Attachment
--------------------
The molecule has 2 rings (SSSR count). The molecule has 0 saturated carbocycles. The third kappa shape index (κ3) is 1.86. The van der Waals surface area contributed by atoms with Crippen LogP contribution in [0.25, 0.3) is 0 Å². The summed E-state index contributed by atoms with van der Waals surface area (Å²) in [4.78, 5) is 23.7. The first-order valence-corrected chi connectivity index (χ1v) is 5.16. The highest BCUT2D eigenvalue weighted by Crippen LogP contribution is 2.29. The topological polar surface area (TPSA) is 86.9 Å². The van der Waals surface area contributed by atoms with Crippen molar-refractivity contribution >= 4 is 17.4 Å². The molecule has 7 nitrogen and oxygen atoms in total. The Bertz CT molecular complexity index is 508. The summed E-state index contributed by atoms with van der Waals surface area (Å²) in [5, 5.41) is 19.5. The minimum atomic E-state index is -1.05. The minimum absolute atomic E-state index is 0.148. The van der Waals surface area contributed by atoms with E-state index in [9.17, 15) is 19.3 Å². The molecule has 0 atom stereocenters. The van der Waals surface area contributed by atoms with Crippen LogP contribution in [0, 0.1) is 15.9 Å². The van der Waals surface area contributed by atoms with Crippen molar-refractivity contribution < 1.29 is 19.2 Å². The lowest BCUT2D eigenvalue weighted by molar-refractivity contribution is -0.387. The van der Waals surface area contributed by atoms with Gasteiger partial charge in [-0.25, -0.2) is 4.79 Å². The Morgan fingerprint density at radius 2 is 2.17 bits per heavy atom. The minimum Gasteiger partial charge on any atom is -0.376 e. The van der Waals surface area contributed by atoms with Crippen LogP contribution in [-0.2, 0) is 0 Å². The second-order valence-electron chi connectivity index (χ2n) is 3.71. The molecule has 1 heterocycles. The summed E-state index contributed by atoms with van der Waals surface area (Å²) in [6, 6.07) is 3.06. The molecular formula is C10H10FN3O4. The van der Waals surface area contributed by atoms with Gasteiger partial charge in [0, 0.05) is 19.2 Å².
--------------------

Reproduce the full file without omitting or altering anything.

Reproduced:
The molecule has 2 rings (SSSR count). The molecule has 0 saturated carbocycles. The third kappa shape index (κ3) is 1.86. The van der Waals surface area contributed by atoms with Crippen LogP contribution in [0.25, 0.3) is 0 Å². The summed E-state index contributed by atoms with van der Waals surface area (Å²) in [4.78, 5) is 23.7. The first-order valence-corrected chi connectivity index (χ1v) is 5.16. The highest BCUT2D eigenvalue weighted by Crippen LogP contribution is 2.29. The topological polar surface area (TPSA) is 86.9 Å². The van der Waals surface area contributed by atoms with Crippen molar-refractivity contribution >= 4 is 17.4 Å². The molecule has 7 nitrogen and oxygen atoms in total. The Bertz CT molecular complexity index is 508. The summed E-state index contributed by atoms with van der Waals surface area (Å²) in [5, 5.41) is 19.5. The minimum atomic E-state index is -1.05. The minimum absolute atomic E-state index is 0.148. The van der Waals surface area contributed by atoms with E-state index in [9.17, 15) is 19.3 Å². The molecule has 0 atom stereocenters. The van der Waals surface area contributed by atoms with Crippen LogP contribution in [0, 0.1) is 15.9 Å². The van der Waals surface area contributed by atoms with Crippen molar-refractivity contribution < 1.29 is 19.2 Å². The lowest BCUT2D eigenvalue weighted by molar-refractivity contribution is -0.387. The van der Waals surface area contributed by atoms with Gasteiger partial charge in [-0.25, -0.2) is 4.79 Å². The Morgan fingerprint density at radius 2 is 2.17 bits per heavy atom. The minimum Gasteiger partial charge on any atom is -0.376 e. The van der Waals surface area contributed by atoms with Crippen LogP contribution in [-0.2, 0) is 0 Å². The second-order valence-electron chi connectivity index (χ2n) is 3.71. The molecule has 1 heterocycles. The summed E-state index contributed by atoms with van der Waals surface area (Å²) in [6, 6.07) is 3.06. The molecular formula is C10H10FN3O4. The van der Waals surface area contributed by atoms with Gasteiger partial charge in [0, 0.05) is 19.2 Å².